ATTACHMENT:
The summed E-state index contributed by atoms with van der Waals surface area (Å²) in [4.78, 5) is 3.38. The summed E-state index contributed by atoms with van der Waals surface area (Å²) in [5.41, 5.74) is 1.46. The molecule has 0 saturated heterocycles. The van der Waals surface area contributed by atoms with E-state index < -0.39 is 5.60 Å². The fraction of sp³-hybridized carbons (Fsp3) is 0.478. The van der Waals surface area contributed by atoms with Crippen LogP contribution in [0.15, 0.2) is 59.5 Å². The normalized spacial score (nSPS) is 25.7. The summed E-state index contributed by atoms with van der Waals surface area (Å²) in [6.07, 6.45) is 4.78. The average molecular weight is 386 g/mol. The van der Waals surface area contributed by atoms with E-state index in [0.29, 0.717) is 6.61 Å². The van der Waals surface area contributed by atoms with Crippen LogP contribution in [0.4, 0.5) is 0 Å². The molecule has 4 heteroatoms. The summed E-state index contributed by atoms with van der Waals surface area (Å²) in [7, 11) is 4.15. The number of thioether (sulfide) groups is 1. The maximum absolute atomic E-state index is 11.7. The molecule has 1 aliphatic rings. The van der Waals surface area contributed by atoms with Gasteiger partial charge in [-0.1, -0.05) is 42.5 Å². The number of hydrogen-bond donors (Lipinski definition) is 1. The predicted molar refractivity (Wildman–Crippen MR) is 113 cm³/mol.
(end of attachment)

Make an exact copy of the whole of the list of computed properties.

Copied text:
The summed E-state index contributed by atoms with van der Waals surface area (Å²) in [4.78, 5) is 3.38. The summed E-state index contributed by atoms with van der Waals surface area (Å²) in [5.41, 5.74) is 1.46. The molecule has 0 saturated heterocycles. The van der Waals surface area contributed by atoms with E-state index < -0.39 is 5.60 Å². The fraction of sp³-hybridized carbons (Fsp3) is 0.478. The van der Waals surface area contributed by atoms with Crippen LogP contribution in [0.15, 0.2) is 59.5 Å². The normalized spacial score (nSPS) is 25.7. The summed E-state index contributed by atoms with van der Waals surface area (Å²) in [6.07, 6.45) is 4.78. The average molecular weight is 386 g/mol. The van der Waals surface area contributed by atoms with E-state index in [0.29, 0.717) is 6.61 Å². The van der Waals surface area contributed by atoms with Crippen LogP contribution in [0.4, 0.5) is 0 Å². The molecule has 4 heteroatoms. The summed E-state index contributed by atoms with van der Waals surface area (Å²) in [7, 11) is 4.15. The number of thioether (sulfide) groups is 1. The maximum absolute atomic E-state index is 11.7. The molecule has 1 aliphatic rings. The van der Waals surface area contributed by atoms with Gasteiger partial charge in [-0.1, -0.05) is 42.5 Å². The number of hydrogen-bond donors (Lipinski definition) is 1. The predicted molar refractivity (Wildman–Crippen MR) is 113 cm³/mol.